Open Letter To Europe
Narratives of strangers who knock on one’s door seeking shelter are at least as old as Europa's tragic story
Recently I came across you again.
This time it was in Medellin, a vibrant, subtropical city in Colombia in South America, polluted by modern traffic. You were seated on your bull, looking pontifical, even a bit coquettish, with your right hand behind your head as though you were seated at a dressing table and admiring yourself in an invisible mirror. Your left hand was resting on the round rump of the animal; it was as if you were stroking an obedient domestic animal. Sitting there, cast in bronze in front of the museum, amid the raucous street vendors and the children playing, you were the image of a dominant matron.
This was of course first of all because you were the subject of a sculpture by Medellin’s most famous artist, Fernando Botero. Botero is well-known for his figures – let’s admit it – that are quite rotund and well-fed. Even a sparrow takes on elephantine proportions in his work.
But I don’t remember you looking so mighty and pompous in the Greek myth where your story begins. There you are presented as a beautiful young girl who is carried off by the supreme Hellenic deity Zeus in the guise of a bull. All European children used to be taught these stories, but today the schools give less priority to this sort of knowledge. This is a real shame, as one can learn a great deal from the founding narratives of one’s own civilization.
You were a Phoenician princess, from Phoenicia, which is situated on the borders of the present-day Middle East. This means that you actually came from Lebanon. So a bull from Greece carried off an Oriental princess to the island of Crete, situated in the west, where he proceeded to rape her – after which the Minoan civilization sprung from her womb. By way of northern Greece, your name then spread throughout our continent. An Oriental princess therefore gave her name to the continent that is today seen as synonymous with the West.
Dearest Europa, this story gives plenty of food for thought, especially today when so many people are coming to our borders from the east or south, begging for shelter, for aid and for asylum, and when some European countries bluntly refuse you entry. Worse still, they imprison you behind barbed wire or allow you to drown in the sea that united us. At this moment, your long-suffering country of origin, Lebanon, offers asylum to more refugees than any country in Europe.
Today exotic-looking young women are no longer brought to the West on the back of a white bull, but by ramshackle craft and overcrowded leaky rubber dinghies; they are no longer the victims of a perfidious Greek god, but of people smugglers who fancy themselves as gods.
Nonetheless, narratives of strangers who knock on one’s door seeking shelter are at least as old as your tragic story. In European folk tales, the stranger is frequently a figure who comes unannounced. She or he appears suddenly at nightfall between two linden trees before a small and remote dwelling, visibly exhausted and asking for lodging in the barn, a hunk of bread and a cup of water. It is because his arrival is so unexpected that it causes a stir; the peasants in the farmyard and those dwelling in the house flock round the strange fellow; first they are suspicious but, once it becomes clear that he is no threat, they always offer him bread, water and shelter, because hospitality is an age-old duty; and the stories that are told with the help of a glass of wine often show that the stranger has led an exceptional life, or has escaped a tragic destiny. In short, he comes with a tale that gives the local inhabitants food for thought.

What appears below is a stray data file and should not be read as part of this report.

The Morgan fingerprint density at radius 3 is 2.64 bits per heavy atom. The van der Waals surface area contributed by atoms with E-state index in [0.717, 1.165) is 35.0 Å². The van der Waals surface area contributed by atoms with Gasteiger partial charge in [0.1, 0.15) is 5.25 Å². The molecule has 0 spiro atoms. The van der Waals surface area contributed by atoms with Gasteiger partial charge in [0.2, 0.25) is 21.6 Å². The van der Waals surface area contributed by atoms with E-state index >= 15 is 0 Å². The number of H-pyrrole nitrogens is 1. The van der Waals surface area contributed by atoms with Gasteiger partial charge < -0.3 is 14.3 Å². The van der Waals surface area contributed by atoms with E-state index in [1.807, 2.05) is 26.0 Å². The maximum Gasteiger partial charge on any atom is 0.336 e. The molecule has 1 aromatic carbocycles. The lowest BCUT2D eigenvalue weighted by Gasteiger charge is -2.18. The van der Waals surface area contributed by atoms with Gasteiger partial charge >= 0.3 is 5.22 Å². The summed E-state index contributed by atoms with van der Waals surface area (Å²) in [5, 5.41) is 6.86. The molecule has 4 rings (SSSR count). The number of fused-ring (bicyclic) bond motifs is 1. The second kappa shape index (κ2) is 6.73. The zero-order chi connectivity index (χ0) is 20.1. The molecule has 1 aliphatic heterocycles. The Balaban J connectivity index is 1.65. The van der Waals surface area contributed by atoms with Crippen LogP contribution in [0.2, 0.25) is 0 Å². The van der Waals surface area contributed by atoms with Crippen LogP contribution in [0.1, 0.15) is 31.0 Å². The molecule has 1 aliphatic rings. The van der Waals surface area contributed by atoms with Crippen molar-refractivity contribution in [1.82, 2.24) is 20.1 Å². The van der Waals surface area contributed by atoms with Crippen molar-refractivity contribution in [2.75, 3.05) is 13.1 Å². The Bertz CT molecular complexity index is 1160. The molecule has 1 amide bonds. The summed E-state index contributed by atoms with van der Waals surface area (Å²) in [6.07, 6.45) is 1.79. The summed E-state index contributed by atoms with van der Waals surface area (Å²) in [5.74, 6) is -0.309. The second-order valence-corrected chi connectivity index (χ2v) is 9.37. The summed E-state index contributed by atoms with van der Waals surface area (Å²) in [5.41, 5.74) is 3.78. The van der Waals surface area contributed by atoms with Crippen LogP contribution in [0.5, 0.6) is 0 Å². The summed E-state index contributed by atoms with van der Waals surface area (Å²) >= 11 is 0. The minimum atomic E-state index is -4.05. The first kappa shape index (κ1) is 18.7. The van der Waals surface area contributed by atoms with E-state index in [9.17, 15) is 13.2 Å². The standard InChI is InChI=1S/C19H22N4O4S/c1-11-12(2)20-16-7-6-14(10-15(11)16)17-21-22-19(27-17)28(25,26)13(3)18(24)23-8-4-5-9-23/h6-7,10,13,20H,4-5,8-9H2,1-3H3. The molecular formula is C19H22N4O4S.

But once we picture not a single positively-inclined stranger, but a whole horde showing up all at once under the linden trees, which, it should be mentioned, were a symbol for hospitality as long ago as Teutonic times, then the situation changes drastically. The natives of that place fear that the group of foreigners will take their land over. A heated exchange occurs and the immigrants are required to sleep in the barn or even in the field, although it is raining cats and dogs, and the following day the farmer goes in fear of his life. An entirely different situation from Greek mythology arises now – that of the suitors in Ulysses’ palace, who have taken advantage of his absence to court and molest his wife Penelope. On his return, he lops off their heads, one after another, before lovingly embracing his wife. Apparently, there have always been limits to hospitality.
This example shows us the archetypal difference between two situations: on the one hand, there is the single individual who is offered hospitality, and on the other the horde, the group that is seen as a threat. Their shouting and singing that keeps local residents awake at night is reason enough to implore them next morning to leave the property or premises. Before you know it, violence breaks out. The individual stranger has the dignity of a lion, whereas a horde has the infuriating effect of noxious insects. And when a few of them behave badly, the whole group has to be eliminated at once or transported elsewhere. The bad behaviour of the few is therefore an excuse for allowing masses of victims to die in mud and cold. This subversion of the archetypal folk myth about hospitality conceals a painful disabusement. In Carl Schmitt’s well-known words, the enemy is the emergence of a question in the form of a human being.